Soon after Tyler awakens, we see the first evidence that he has changed. He falls through thin ice, and saves himself through a combination of intelligence and instinct. He dries himself, and his clothes, by a fire, and we can sense that his internal journey has begun. This scene is a key turning point in the film as well.

For starters, this is the first time we see Tyler naked. It's initially played for tittilative laughs (as in: tee hee I can see his bum), but the scene stretches until his nudity is a comfortable, natural, default state. Tyler is shedding more of his uptight human baggage, and he starts to relax, to feel at home in the wilderness.

From this moment on the film becomes hazy, soft, and beautiful; Ballard's direction encourages the viewer to share Tyler's surrender to the natural world. This stands in obvious juxtaposition to the tone of the preceding part of the film which is rushed, full of unconvincing danger, and a bit hammy. It's clear that Ballard wanted to spend as little time on the preamble as possible.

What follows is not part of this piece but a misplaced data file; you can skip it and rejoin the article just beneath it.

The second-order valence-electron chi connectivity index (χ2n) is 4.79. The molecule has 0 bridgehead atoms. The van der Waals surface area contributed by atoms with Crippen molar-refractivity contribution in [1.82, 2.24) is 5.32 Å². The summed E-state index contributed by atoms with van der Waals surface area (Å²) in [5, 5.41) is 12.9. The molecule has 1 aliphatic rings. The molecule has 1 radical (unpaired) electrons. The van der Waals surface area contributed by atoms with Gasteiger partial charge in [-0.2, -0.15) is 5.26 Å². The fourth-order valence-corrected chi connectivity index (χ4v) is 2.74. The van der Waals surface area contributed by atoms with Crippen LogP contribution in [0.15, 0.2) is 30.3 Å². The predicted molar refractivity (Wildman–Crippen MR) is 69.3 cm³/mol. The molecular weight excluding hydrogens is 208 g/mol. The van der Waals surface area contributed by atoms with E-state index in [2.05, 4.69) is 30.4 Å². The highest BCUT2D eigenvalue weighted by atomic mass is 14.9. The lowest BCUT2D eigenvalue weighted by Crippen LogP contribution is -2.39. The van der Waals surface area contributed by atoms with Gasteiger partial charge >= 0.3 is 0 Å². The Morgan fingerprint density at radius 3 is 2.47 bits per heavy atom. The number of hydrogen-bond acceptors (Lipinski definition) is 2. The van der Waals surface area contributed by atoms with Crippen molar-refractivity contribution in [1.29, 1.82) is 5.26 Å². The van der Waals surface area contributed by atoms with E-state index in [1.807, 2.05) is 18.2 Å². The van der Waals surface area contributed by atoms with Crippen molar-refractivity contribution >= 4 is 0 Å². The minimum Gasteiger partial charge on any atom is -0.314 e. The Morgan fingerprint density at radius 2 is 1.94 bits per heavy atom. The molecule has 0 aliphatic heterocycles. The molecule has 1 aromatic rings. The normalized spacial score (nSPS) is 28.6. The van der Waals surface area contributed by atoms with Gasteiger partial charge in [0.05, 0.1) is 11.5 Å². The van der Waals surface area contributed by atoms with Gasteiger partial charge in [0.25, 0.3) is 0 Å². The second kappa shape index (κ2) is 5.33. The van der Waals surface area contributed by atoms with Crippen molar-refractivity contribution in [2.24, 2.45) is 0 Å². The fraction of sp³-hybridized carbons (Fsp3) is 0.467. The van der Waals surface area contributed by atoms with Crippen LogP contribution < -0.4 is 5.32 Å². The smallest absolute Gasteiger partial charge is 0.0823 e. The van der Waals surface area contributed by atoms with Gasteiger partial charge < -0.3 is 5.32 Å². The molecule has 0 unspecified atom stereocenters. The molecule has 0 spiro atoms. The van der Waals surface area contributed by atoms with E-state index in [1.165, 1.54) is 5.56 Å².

Soon, Tyler comes across a wolf pack and he starts his study. He tries to hide his presence from the wolves, and fails miserably against the wolf's senses. He quickly abandons any attempt of subterfuge, and eventually negotiates a wolf-approved territory within observing distance.

His time observing the wolves is the heart of the film. There is little action and Tyler is alone for much of the time, save for a developing friendship with two Inuit. There are two parallel stories: Tyler's growing relationship with the wolves, and Tyler's growing relationship with his personal, inner wolf.

This long section of the film is, to put it mildly, remarkable. Respect grows between Tyler and the wolves, to the point that they are eventually able to vocally express their fellowship, the howling of the wolves mirrored in Tyler's bassoon. And Tyler's inner wolf becomes more real, gaining a physical form and a personality: strong, quiet, intelligent, and protective.